Callback functions for Rooms, Sites and Worlds

With multi-room scenes, I’m finding a need to implement “area” logic code at a finer level than just on a per-scene basis. For example, it would make sense to tie code that manages a custom background scrolling effect in one specific area to the room where it happens. That could be achieved by creating a special-purpose actor and placing it in the relevant room, but actors carry some risks: another actor could misbehave and remove() it, or I could accidentally delete the actor’s spawnpoint in Tiled without realizing what I had done until much later. (I seriously kept doing this at one point.)

I’ve added callback function support for every live room, site and world. Each of these entities can be assigned multiple scripts, and each script can fire callbacks when certain events occur:

Room        X          X          X           X           X
Site                   X          X           X            
World**     X                     X                       X

*  These fire in reverse of the order that they were defined.
** Worlds can't be turned on or off: switching worlds resets the whole
   scene context.

I’m not 100% decided on whether sites should have on_create and on_delete callbacks: these events would only happen when a world is loaded or unloaded, and sites don’t really do much right now other than serve as containers of rooms to be added or removed in batches from a scene without resetting state.

Routine Macro System

A debug visualization of a RoutineState structure.

This is the big one for the month. I mentioned in February that I’ve tried and failed to make some kind of scripting or state management system for actors. Since then, I’ve cleared a lot of things off the todo list, and this seemed like a good topic to return to. Due to scope creep, it became a much bigger job than initially planned.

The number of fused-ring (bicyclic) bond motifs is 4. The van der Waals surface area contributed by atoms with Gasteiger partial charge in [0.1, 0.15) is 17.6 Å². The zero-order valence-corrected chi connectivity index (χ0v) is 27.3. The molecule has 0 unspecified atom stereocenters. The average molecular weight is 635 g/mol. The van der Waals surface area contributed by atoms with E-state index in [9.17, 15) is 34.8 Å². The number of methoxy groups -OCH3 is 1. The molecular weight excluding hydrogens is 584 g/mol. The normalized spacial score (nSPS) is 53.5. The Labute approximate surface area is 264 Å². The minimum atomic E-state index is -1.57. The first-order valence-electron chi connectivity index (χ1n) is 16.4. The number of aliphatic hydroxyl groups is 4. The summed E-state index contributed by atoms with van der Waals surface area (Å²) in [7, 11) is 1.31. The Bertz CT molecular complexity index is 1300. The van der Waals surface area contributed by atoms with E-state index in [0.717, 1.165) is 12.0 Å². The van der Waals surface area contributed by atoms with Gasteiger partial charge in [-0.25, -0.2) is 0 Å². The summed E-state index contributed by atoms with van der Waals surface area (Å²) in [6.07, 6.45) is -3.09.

Macro in this context means some way to direct the behavior of entities by stepping through a sequence of states over the span of multiple ticks. Up to this point, actors have had one main logic callback that runs every tick, and an array of ‘service’ callbacks that implement shared behavior, such as platformer physics and common opponent reactions. State management has been implicit, with a lot of ‘if data.state == “windup” then blahblah’ kinds of blocks, stuffed into either the main per-tick callback or one of the services. Explicit state structures would help in cases where you want a sequence of tasks to be executed over multiple ticks, each with their own timeout parameters, and possibly across multiple kinds of actors.

The entry for this in my todo list said “actor behavior trees“. I had difficulty visualizing how behavior trees would work in the current codebase, so I went for a more basic system where a state structure steps through linear sequences of states with timeout values and some flow control information.

Three modules implement the routine macros: the driver, which deals with run-time execution; the parser, which converts lines of text into a series of tables in the desired format during load-time; and a set of built-in commands which provide flow-control, ‘if’ statement support, counter variable assignment and other essentials.